Thursday, January 14, 2010

Race to the Top?

Educators are rushing to cash in on the latest government initiative to reform education: Race to the Top.

Race to the Top? The first thing that comes to mind is a scene from It's a Mad, Mad, Mad World (the original Spencer Tracy version, thank you very much). No particular part of the film jumps to mind, just any of the various near collisions, disasters, and pitfalls as the competitors "race" for the hidden prize.

The "mission" of the initiative is noble enough:

But the part that screams out to me is found in number 3-- Recruiting, developing, rewarding, and retaining effective teachers and principals....


Could it mean Merit Pay?

I think it might, which raises a number of issues in my mind. Who establishes the criteria? Who judges it? Will teacher rewards be based off student performance on state tests? Etc, etc., etc.

The answers could be scary. But it appears the movement is afoot.

This past fall, New Haven teachers ratified a contract with elements of merit pay hidden inside, including other hints of linking bonus pay to student achievement. While some have stated that the system of rewarding teachers will not pit teacher against teacher, but rather reward all teachers based on student performance, it still leaves me with an unsettled feeling.

The awarding of merit pay resting on the backs of student test scores sends a strange message to both teachers and students. Many in the educational trenches contend that there already exists too much pressure with these high-stakes tests, couple that with tying it to teachers' paychecks and it may have crossed the line.

The notion that we have created a nation of test takers is not new. We measure, quantify, and study data during professional days. And for what? Most data collected in a contrived classroom setting is not valid and quite often the PowerPoint presentations thrust before staff compares the proverbial apples and oranges. "Look at this year's sophomore scores against last year's." Different test. Different batch of students.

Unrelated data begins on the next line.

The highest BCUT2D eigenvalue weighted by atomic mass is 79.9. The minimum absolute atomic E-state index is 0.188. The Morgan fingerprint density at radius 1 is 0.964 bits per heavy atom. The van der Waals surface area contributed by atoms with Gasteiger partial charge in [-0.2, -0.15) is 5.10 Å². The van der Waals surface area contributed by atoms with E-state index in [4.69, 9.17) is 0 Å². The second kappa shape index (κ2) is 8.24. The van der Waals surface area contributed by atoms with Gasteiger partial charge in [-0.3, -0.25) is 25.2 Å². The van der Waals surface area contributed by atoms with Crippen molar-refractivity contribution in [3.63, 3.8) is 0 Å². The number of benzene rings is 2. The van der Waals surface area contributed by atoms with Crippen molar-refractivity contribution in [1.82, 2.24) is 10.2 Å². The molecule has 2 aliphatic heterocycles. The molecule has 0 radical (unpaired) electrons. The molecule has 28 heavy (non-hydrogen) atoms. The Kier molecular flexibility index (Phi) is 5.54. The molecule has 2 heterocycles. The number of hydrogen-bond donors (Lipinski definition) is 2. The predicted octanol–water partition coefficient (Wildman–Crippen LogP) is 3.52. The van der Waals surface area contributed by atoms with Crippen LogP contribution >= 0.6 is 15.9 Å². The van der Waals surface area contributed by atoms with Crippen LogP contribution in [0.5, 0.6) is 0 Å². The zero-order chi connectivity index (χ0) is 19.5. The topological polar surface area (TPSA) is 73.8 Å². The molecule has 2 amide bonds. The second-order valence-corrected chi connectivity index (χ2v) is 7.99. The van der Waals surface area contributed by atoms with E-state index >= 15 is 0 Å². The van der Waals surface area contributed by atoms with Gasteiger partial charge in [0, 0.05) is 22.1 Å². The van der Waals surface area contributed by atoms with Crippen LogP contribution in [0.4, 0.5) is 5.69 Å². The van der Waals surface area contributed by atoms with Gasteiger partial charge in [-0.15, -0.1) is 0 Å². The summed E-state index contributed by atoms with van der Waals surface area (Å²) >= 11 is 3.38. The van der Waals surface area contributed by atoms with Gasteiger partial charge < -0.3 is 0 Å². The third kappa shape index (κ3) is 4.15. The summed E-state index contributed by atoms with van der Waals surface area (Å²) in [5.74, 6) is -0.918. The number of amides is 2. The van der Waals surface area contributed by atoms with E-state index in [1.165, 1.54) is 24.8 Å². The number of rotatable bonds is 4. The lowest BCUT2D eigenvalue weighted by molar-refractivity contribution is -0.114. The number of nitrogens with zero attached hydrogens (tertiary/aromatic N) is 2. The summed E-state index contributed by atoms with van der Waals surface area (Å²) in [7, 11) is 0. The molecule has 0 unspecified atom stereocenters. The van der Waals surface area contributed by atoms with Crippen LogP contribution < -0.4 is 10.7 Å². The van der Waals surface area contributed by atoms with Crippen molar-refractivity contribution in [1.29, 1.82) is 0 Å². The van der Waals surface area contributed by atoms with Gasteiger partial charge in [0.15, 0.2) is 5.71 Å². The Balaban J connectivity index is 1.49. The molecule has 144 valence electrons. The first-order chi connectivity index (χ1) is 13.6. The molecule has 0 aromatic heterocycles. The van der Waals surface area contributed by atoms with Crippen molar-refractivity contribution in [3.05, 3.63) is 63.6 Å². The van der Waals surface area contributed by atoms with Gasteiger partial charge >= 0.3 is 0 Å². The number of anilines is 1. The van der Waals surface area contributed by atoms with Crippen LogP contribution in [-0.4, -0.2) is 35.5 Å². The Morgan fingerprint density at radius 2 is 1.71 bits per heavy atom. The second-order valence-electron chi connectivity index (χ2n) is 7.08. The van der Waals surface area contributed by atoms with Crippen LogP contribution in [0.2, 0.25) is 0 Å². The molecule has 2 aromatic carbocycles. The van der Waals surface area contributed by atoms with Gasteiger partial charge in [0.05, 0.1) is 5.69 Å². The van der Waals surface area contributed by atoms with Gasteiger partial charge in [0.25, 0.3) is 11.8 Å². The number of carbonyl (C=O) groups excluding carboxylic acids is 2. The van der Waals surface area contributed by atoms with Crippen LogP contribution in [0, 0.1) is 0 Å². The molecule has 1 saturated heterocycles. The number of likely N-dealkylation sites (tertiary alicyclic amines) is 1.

It's time someone with courage changed a school mission statement to match what is really going on... data, funding, high-stakes testing.

No more archaic messages of "instilling a love for learning, appreciating a work of literature, or creating anything on your own."

The message is clear from on high.

There obviously isn't time.

There are no resources.

And most importantly, it's simply not on the test.


  1. Main Entry: lu·na·cy
    Pronunciation: \ˈlü-nə-sē\
    Function: noun
    Inflected Form(s): plural lu·na·cies
    Etymology: lunatic
    Date: 1541
    1 a : insanity b : intermittent insanity once believed to be related to phases of the moon
    2 : wild foolishness : extravagant folly
    3 : a foolish act

  2. What?! That's the worst idea I've ever heard! Everyone needs a trophy, everyone needs an award this is not, How the Grinch Stole Christmas (Jim Carey version)"the girl..she mentioned something about a check..." If the faculty members are going to recieve some sort of monetary value for their students higher test scores, than all students who excel during these tests should recieve Core Value Cards, I mean after all, fair is fair.

  3. Joe, this is the most scary thing about educational reform in my opinion. Duncan recently went on record saying that educators should not be teaching to the test. Teachers already do because of outside preasures. If my pay is going to be tied to how my students do on a test, what do you think is going to happen? Do you think that for I am going to spend ANY time not teaching the test? What a shortsighted, foolish idea. It will do the opposite of what is intended, and have our students less prepared for college or the workplace.